Geoffrey Regan explains how the experience of boredom in the classroom set him off into a career as inspirational teacher, writer and broadcaster
In June 1962, Windischgrätz bombarded Prague. He did so the following year, both in the autumn and the summer, and for all I know he has been doing it ever since. I was never told if he was successful in his efforts or whether he became bored, or his gun barrels melted and his men helped with the harvest instead.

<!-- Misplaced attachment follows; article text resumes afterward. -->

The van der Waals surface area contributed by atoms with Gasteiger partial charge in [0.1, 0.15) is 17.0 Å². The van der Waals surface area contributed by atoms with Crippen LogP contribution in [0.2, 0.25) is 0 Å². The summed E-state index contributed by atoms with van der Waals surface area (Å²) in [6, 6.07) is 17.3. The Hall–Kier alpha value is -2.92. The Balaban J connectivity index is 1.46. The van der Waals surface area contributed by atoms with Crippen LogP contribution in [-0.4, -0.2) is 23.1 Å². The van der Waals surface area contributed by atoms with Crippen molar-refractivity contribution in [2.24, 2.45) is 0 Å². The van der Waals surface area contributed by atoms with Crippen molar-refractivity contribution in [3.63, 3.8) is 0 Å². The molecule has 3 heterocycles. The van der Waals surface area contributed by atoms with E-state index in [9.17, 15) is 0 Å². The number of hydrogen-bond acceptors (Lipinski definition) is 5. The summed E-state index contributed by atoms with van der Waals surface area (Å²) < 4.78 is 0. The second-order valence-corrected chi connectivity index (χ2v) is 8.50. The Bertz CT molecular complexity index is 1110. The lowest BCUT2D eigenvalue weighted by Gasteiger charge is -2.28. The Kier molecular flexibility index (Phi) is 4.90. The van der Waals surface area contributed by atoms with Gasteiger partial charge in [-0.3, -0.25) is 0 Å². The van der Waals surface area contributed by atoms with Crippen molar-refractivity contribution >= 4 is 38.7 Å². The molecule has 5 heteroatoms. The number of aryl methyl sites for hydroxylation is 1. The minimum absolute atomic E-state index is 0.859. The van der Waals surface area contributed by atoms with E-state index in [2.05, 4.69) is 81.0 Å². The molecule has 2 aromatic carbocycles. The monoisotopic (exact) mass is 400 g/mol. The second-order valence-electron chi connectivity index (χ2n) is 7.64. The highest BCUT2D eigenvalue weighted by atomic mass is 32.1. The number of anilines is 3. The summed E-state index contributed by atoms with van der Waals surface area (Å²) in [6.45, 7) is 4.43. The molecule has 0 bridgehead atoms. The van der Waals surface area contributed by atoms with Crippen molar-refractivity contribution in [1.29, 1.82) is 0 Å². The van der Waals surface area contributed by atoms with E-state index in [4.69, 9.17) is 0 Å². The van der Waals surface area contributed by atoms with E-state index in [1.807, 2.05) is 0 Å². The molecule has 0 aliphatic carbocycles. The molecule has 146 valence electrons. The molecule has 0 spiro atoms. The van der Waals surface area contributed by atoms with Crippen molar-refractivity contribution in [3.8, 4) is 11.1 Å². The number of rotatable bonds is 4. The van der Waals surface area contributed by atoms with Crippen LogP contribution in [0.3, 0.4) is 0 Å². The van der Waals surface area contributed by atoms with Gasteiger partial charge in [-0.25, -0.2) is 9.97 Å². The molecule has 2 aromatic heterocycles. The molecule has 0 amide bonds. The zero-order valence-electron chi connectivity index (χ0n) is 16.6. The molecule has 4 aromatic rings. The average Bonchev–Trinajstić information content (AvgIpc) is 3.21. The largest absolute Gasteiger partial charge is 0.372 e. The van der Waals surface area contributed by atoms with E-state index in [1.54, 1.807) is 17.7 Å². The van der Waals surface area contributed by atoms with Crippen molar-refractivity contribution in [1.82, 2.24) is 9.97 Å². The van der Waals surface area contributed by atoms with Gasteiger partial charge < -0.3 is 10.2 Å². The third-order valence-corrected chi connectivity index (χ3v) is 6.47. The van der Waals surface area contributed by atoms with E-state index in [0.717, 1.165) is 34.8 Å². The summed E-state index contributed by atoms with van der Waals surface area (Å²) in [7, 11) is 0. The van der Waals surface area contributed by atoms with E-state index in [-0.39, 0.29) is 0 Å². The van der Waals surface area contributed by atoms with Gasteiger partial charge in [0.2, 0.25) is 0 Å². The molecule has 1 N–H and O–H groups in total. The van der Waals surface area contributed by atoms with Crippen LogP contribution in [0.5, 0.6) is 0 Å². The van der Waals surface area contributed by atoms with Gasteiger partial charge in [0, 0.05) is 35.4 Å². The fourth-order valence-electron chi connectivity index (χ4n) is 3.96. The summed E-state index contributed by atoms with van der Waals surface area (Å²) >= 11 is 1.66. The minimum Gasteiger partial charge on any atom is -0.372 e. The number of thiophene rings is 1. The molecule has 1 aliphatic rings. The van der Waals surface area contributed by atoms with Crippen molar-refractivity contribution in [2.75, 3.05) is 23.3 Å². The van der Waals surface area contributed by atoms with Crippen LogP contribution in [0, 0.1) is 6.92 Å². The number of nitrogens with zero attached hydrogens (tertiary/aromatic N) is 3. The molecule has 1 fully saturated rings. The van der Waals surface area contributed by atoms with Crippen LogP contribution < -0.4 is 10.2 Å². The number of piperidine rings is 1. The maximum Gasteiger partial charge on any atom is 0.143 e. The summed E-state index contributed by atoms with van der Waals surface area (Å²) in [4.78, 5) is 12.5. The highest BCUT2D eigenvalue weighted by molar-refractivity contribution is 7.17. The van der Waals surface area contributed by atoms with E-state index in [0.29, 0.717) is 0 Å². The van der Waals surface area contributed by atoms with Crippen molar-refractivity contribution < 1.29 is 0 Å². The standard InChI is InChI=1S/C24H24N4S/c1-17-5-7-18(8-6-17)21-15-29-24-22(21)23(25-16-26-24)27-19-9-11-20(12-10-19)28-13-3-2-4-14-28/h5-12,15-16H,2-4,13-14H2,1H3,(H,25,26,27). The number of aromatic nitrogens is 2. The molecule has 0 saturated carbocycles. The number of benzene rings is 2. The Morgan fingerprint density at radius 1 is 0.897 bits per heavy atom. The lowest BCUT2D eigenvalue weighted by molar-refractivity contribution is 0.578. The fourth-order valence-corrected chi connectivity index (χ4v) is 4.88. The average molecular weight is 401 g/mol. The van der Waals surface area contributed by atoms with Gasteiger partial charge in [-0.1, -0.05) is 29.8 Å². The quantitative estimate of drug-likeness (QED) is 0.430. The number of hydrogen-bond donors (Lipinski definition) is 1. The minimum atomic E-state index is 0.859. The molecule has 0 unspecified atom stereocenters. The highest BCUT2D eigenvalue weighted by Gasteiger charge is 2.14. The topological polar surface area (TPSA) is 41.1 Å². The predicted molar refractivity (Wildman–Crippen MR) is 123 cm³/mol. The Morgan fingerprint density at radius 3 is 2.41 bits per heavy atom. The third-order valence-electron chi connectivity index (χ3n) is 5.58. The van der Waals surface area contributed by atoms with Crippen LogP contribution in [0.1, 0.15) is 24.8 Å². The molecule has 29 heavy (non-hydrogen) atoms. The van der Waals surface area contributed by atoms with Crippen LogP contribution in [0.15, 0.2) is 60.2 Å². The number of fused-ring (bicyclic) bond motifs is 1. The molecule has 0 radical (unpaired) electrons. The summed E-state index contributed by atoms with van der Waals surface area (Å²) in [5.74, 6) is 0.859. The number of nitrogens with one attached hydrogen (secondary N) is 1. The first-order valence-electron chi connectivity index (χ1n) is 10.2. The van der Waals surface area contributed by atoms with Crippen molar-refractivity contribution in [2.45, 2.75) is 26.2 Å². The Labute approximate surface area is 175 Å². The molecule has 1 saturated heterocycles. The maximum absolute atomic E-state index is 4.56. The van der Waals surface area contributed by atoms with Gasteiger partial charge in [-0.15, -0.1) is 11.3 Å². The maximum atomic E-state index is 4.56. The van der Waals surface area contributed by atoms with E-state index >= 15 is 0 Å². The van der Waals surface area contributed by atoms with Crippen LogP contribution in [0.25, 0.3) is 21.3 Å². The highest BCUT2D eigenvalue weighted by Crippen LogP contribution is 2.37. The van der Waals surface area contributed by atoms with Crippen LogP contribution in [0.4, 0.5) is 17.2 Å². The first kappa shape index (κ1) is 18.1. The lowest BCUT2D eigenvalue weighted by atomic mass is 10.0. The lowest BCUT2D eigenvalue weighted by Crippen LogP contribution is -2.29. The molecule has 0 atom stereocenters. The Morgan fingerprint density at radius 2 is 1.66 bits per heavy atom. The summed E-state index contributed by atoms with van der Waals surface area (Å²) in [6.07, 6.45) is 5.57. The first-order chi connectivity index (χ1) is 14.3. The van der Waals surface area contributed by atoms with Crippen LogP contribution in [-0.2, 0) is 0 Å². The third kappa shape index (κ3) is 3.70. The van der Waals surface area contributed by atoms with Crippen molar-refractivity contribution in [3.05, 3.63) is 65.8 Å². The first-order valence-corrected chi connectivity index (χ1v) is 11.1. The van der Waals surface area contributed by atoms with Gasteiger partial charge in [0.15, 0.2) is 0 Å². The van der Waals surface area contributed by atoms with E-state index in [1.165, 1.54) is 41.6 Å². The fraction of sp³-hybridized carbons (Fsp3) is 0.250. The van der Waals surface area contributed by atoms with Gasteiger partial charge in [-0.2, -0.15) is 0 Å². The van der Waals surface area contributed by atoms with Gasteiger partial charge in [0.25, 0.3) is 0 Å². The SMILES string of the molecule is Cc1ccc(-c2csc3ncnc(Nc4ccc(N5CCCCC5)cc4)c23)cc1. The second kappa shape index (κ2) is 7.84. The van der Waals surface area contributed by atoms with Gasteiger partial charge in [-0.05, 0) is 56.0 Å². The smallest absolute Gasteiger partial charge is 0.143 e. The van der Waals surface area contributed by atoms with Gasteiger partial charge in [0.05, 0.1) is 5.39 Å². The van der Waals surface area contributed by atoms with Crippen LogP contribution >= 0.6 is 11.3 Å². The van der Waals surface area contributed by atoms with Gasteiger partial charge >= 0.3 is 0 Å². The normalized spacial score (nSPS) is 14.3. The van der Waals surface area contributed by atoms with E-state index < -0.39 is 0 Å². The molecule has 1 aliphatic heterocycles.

That summer of 1848, which was when the Austrian field marshal began his bombardment, was a particularly fine one in the Czech capital. Ladies in long dresses crossed the magnificent fourteenth-century Charles bridge, protecting their complexions with their parasols and glancing at the waters of the river Moldau below, where young men in caps and straw boaters were rowing. The composer Smetana was on the barricades, dashing off revolutionary marches as well as a rousing ‘Song to Freedom’ between incoming cannon balls. Beyond the walls, in the world of fact-based, rote-learned history, however, Windischgrätz fired his guns for the textbooks of history, inflicting casualties on generations yet unborn.